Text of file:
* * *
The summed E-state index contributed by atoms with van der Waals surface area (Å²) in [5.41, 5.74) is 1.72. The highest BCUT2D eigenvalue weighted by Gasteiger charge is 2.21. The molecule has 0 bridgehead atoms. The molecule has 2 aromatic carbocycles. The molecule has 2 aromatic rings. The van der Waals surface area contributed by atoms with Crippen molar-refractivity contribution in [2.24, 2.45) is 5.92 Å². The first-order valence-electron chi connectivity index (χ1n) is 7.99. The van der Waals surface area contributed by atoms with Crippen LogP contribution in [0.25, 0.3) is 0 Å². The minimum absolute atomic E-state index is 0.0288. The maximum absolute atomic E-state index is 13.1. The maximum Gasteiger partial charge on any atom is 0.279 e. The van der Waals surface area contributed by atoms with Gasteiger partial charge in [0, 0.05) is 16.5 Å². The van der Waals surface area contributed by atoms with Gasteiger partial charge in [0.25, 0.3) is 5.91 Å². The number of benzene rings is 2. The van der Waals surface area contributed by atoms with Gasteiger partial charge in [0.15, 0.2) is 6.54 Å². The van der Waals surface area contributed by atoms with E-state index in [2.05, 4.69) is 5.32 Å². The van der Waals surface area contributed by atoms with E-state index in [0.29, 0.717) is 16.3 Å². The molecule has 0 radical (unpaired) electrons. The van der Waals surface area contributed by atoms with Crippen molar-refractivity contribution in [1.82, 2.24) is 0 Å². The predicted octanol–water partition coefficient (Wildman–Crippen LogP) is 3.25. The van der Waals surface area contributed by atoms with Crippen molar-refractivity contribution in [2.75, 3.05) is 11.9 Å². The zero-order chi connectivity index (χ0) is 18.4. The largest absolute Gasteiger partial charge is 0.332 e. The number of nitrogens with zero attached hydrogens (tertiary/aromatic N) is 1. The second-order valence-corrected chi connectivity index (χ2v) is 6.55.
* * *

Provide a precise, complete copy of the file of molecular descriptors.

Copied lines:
The summed E-state index contributed by atoms with van der Waals surface area (Å²) in [5.41, 5.74) is 1.72. The highest BCUT2D eigenvalue weighted by Gasteiger charge is 2.21. The molecule has 0 bridgehead atoms. The molecule has 2 aromatic carbocycles. The molecule has 2 aromatic rings. The van der Waals surface area contributed by atoms with Crippen molar-refractivity contribution in [2.24, 2.45) is 5.92 Å². The first-order valence-electron chi connectivity index (χ1n) is 7.99. The van der Waals surface area contributed by atoms with Crippen LogP contribution in [0.25, 0.3) is 0 Å². The minimum absolute atomic E-state index is 0.0288. The maximum absolute atomic E-state index is 13.1. The maximum Gasteiger partial charge on any atom is 0.279 e. The van der Waals surface area contributed by atoms with Gasteiger partial charge in [0, 0.05) is 16.5 Å². The van der Waals surface area contributed by atoms with Gasteiger partial charge in [0.25, 0.3) is 5.91 Å². The number of benzene rings is 2. The van der Waals surface area contributed by atoms with Gasteiger partial charge in [0.15, 0.2) is 6.54 Å². The van der Waals surface area contributed by atoms with E-state index in [2.05, 4.69) is 5.32 Å². The van der Waals surface area contributed by atoms with E-state index in [0.29, 0.717) is 16.3 Å². The molecule has 0 radical (unpaired) electrons. The van der Waals surface area contributed by atoms with Crippen molar-refractivity contribution in [1.82, 2.24) is 0 Å². The predicted octanol–water partition coefficient (Wildman–Crippen LogP) is 3.25. The van der Waals surface area contributed by atoms with Crippen molar-refractivity contribution in [2.75, 3.05) is 11.9 Å². The zero-order chi connectivity index (χ0) is 18.4. The largest absolute Gasteiger partial charge is 0.332 e. The number of nitrogens with zero attached hydrogens (tertiary/aromatic N) is 1. The second-order valence-corrected chi connectivity index (χ2v) is 6.55.